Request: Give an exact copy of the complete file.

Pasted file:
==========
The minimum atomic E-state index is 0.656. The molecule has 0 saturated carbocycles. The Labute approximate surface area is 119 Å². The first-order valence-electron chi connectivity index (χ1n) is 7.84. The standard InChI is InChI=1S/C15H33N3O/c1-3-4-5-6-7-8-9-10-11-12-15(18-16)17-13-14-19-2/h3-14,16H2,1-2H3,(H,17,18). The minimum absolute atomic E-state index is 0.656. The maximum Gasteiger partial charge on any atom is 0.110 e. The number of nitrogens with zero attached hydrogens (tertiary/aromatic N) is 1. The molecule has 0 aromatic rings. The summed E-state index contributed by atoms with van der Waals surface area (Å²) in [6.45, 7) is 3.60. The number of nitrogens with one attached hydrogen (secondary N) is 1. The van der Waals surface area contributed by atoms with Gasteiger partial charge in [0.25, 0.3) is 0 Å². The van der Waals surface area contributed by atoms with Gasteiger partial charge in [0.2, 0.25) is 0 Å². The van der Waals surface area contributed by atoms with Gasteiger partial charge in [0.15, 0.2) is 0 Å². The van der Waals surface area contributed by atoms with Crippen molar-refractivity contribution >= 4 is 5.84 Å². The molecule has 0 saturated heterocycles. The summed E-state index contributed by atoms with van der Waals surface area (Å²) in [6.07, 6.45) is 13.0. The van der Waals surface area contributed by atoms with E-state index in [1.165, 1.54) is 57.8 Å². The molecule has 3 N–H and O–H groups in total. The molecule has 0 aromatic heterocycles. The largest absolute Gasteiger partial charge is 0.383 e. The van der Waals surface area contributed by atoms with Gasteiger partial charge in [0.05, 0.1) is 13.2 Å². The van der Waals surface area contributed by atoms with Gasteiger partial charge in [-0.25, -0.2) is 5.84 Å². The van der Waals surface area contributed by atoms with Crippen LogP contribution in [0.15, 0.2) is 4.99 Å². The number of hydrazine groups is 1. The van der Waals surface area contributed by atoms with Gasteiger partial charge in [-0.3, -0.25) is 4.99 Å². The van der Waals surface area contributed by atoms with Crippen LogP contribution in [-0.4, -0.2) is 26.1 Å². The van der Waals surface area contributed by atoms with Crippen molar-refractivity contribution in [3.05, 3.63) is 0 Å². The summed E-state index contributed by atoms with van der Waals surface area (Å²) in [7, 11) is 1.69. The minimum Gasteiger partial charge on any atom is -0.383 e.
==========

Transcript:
The minimum atomic E-state index is 0.656. The molecule has 0 saturated carbocycles. The Labute approximate surface area is 119 Å². The first-order valence-electron chi connectivity index (χ1n) is 7.84. The standard InChI is InChI=1S/C15H33N3O/c1-3-4-5-6-7-8-9-10-11-12-15(18-16)17-13-14-19-2/h3-14,16H2,1-2H3,(H,17,18). The minimum absolute atomic E-state index is 0.656. The maximum Gasteiger partial charge on any atom is 0.110 e. The number of nitrogens with zero attached hydrogens (tertiary/aromatic N) is 1. The molecule has 0 aromatic rings. The summed E-state index contributed by atoms with van der Waals surface area (Å²) in [6.45, 7) is 3.60. The number of nitrogens with one attached hydrogen (secondary N) is 1. The van der Waals surface area contributed by atoms with Gasteiger partial charge in [0.25, 0.3) is 0 Å². The van der Waals surface area contributed by atoms with Gasteiger partial charge in [0.2, 0.25) is 0 Å². The van der Waals surface area contributed by atoms with Gasteiger partial charge in [0.15, 0.2) is 0 Å². The van der Waals surface area contributed by atoms with Crippen molar-refractivity contribution >= 4 is 5.84 Å². The molecule has 0 saturated heterocycles. The summed E-state index contributed by atoms with van der Waals surface area (Å²) in [6.07, 6.45) is 13.0. The van der Waals surface area contributed by atoms with E-state index in [1.165, 1.54) is 57.8 Å². The molecule has 3 N–H and O–H groups in total. The molecule has 0 aromatic heterocycles. The largest absolute Gasteiger partial charge is 0.383 e. The van der Waals surface area contributed by atoms with Gasteiger partial charge in [0.05, 0.1) is 13.2 Å². The van der Waals surface area contributed by atoms with Gasteiger partial charge in [-0.25, -0.2) is 5.84 Å². The van der Waals surface area contributed by atoms with Crippen LogP contribution in [0.15, 0.2) is 4.99 Å². The number of hydrazine groups is 1. The van der Waals surface area contributed by atoms with Gasteiger partial charge in [-0.3, -0.25) is 4.99 Å². The van der Waals surface area contributed by atoms with Crippen LogP contribution in [-0.4, -0.2) is 26.1 Å². The van der Waals surface area contributed by atoms with Crippen molar-refractivity contribution in [3.05, 3.63) is 0 Å². The summed E-state index contributed by atoms with van der Waals surface area (Å²) in [7, 11) is 1.69. The minimum Gasteiger partial charge on any atom is -0.383 e.